How to design a school garden?

Reciprocal teaching also assists students to transform their mathematical thinking and is a literacy strategy that develops comprehension of the mathematical problem. Students work collaboratively to build their understanding of texts. There are four stages and students are encouraged to keep a record of their thinking and work. :

  1. predicting – students use knowledge of mathematics and the information provided to predict what is happening and to decide what mathematics may be needed to solve the problem.
  2. clarifying – students make lists of information that they might need to solve the problem – unfamiliar vocabulary, known facts and necessary information to solve the problem.
  3. solving – students use their problem-solving strategies to find one or more solutions to the problem and are encouraged to use multiple representations.
  4. summarising – this is a time for individual self-reflection  that includes justifying the solution, reflecting on the effectiveness of the selected strategies and evaluating their participation.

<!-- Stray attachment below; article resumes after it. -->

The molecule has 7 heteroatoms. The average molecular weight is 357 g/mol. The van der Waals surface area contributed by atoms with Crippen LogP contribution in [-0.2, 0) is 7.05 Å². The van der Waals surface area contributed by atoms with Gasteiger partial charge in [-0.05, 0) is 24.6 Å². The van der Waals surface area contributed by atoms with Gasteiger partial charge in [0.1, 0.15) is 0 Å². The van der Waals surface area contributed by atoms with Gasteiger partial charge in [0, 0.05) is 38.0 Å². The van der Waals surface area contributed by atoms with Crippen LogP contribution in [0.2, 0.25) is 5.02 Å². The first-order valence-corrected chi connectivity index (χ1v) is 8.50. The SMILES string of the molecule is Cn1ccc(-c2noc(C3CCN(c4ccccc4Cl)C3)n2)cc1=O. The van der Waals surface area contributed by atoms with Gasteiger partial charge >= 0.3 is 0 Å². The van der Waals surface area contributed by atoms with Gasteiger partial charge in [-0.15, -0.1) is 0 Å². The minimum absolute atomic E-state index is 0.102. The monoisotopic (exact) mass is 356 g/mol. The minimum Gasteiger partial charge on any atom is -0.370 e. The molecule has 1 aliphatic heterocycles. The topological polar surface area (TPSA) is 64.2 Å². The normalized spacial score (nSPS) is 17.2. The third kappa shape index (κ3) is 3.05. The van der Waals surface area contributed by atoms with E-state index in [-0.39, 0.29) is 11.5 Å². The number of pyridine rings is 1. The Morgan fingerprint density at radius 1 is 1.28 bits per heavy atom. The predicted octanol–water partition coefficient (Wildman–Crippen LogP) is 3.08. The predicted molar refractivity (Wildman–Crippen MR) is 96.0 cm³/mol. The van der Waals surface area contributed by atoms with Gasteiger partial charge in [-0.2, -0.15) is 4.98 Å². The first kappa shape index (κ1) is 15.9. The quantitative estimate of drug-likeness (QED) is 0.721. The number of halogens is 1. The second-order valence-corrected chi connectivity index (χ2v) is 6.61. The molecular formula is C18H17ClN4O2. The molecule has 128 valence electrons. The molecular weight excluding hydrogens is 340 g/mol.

Students need the opportunity to apply what they have learned in mathematics to unfamiliar situations but it would be nearly impossible to transfer without surface and deep learning. Transfer learning should not be left to chance and requires caring teachers to deliberately design opportunities by knowing their students and using effective strategies.

Stay tuned. My blogs have slowed down as I am back at work but I have one more blog for this text. It will look at the last chapter – Assessment, feedback and meeting the needs of all learners and will be posted within the next couple of weeks.